Ryzen: Strictly technical

Discussion in 'CPUs and Overclocking' started by The Stilt, Mar 2, 2017.

  1. theevilsharpie

    theevilsharpie Platinum Member

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    The Windows scheduler is already NUMA-aware and can tell the difference between logical and physical cores. It has everything needed to schedule work on Ryzen efficiently (except for perhaps some power control stuff), and just needs to be aware of the processor's core and cache topology.
     
  2. Ajay

    Ajay Platinum Member

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    We can't know that for sure. We don't have the algorithms for recent versions of the window's scheduler. I would be surprised if there weren't server applications out there that rely on scheduler profiles to optimize performance - same thing for embedded windows applications. There are, no doubt, quirks to be avoided as well (something game devs might know of). This OS has been evolving for over 20 years - who really knows what's in there (aside from MS)?

    So those recommendations work great as guideposts developing a change to the functional specification, but the devil is in the implementation.
     
  3. tamz_msc

    tamz_msc Senior member

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    Getting to look at the algorithms might not be possible, but Windows scheduling is pretty well-documented.
     
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  4. Ajay

    Ajay Platinum Member

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    Thanks, that a slightly newer descriptor of the one I have bookmarked. Kernel symbols are available for Win10/7 etc., so one could install them and debug into the kernel and take a look at the scheduler code.

    Anywho, that link is just a description of the windows scheduling API, with some operational details (but very few!). It's not enough to have much of a clue how the scheduler actually behaves in realtime - both normally, edge cases, and any hazards (if there are any). This isn't s trivial snippet of code - here is the current Linux version...
    .h: https://github.com/torvalds/linux/blob/master/include/linux/sched.h
    .c: https://github.com/torvalds/linux/blob/master/kernel/sched/fair.c
     
  5. tamz_msc

    tamz_msc Senior member

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    If only M$FT were generous enough to put their Windows code on github.
     
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  6. iBoMbY

    iBoMbY Member

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    Yes, it is NUMA aware, but Ryzen is not reported as two NUMA nodes to the system.
     
  7. Kromaatikse

    Kromaatikse Member

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    I found this:
    Thread Ideal Processor
    When you specify a thread ideal processor, the scheduler runs the thread on the specified processor when possible. Use the SetThreadIdealProcessor function to specify a preferred processor for a thread. This does not guarantee that the ideal processor will be chosen but provides a useful hint to the scheduler.​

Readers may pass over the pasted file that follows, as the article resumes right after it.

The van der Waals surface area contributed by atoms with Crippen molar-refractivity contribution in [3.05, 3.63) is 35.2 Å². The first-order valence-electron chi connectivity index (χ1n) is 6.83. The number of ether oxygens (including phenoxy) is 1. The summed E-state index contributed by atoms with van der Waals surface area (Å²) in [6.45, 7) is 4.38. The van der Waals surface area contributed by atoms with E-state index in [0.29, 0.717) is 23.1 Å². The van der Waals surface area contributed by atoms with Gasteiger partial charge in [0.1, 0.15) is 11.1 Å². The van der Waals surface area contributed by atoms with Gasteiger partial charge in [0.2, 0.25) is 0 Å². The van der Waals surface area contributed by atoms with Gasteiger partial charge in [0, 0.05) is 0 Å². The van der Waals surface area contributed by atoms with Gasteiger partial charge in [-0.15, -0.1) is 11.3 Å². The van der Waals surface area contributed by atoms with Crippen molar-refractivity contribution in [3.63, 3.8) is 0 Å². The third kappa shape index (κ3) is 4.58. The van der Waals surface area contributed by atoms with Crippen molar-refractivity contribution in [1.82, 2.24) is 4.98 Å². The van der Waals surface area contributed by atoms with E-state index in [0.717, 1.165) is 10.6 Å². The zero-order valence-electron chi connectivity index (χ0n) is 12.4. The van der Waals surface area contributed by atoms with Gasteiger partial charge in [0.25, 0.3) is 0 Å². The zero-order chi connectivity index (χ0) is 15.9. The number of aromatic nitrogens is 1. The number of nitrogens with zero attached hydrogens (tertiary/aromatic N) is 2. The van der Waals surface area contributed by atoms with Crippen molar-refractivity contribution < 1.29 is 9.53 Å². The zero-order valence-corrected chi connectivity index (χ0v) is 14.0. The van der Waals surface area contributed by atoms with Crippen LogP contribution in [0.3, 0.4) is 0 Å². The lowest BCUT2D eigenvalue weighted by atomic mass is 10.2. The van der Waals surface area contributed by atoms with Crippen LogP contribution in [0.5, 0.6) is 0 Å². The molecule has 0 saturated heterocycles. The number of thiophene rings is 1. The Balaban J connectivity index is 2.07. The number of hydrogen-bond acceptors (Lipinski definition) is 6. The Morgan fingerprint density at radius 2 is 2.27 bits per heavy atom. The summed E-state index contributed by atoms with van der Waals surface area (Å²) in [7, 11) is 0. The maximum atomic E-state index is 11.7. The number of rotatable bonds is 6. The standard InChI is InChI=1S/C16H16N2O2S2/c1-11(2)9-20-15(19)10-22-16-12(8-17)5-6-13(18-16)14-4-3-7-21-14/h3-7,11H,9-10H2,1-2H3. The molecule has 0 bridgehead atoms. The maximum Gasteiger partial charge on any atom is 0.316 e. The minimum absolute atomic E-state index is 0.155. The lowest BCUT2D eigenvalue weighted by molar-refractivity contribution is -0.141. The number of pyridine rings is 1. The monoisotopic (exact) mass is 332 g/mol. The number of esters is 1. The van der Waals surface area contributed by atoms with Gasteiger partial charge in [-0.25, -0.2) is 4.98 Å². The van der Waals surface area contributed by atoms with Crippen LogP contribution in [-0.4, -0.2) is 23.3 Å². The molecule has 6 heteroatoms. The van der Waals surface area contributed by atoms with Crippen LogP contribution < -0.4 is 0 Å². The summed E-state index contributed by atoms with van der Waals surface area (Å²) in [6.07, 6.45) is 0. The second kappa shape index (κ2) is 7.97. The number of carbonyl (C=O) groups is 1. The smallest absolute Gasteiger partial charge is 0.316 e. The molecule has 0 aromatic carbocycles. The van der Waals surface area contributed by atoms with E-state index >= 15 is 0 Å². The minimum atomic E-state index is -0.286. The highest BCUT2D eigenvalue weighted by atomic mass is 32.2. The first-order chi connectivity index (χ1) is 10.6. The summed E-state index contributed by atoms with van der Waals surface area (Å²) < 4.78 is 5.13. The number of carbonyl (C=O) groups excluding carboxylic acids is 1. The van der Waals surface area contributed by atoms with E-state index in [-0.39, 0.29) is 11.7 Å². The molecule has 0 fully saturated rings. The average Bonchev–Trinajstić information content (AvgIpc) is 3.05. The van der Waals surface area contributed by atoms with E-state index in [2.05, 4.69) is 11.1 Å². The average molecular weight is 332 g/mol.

So, a game which is aware of Ryzen's special topology can influence Windows' scheduling behaviour without relying on an affinity mask. This is fortunate since the latter appears to be broken. The problem is that each and every game dev needs to think about and set this correctly.

    I remain convinced that the scheduler itself is completely oblivious to SMT, NUMA, etc. Any illusion otherwise is given by the core-parking algorithm (which is at least SMT aware), and by affinity optimisations applied internally or externally to a given process. The documentation linked above talks a lot about applications needing to take responsibility for optimising their own affinity settings for topological considerations.
     
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  8. tamz_msc

    tamz_msc Senior member

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    Thankfully Codemasters correctly identifies the topology, it is only when syncing the configuration files through Steam when migrating a previous installation of F1 2016 that it fails to update its detection of the new configuration.

    If this is the situation, then who knows what other developers might be doing - the Ghost Recon Wildlands example(typical of Ubisoft) doesn't inspire much confidence.
     
  9. Dresdenboy

    Dresdenboy Golden Member

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    Didn't Robert Hallock/AMD state that F1 detected 16 cores?
     
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  10. tamz_msc

    tamz_msc Senior member

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    Ah, I seem corrected then. The 16-core detection is in addition to the syncing issue. GRW on the other hand is the one that blatantly shows 16 cores in the results of its built-in benchmark.
     
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  11. imported_jjj

    imported_jjj Senior member

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  12. innociv

    innociv Member

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    Even if F1 and other games using the engine correctly identified 8 cores with SMT, that doesn't make it "aware of its topology"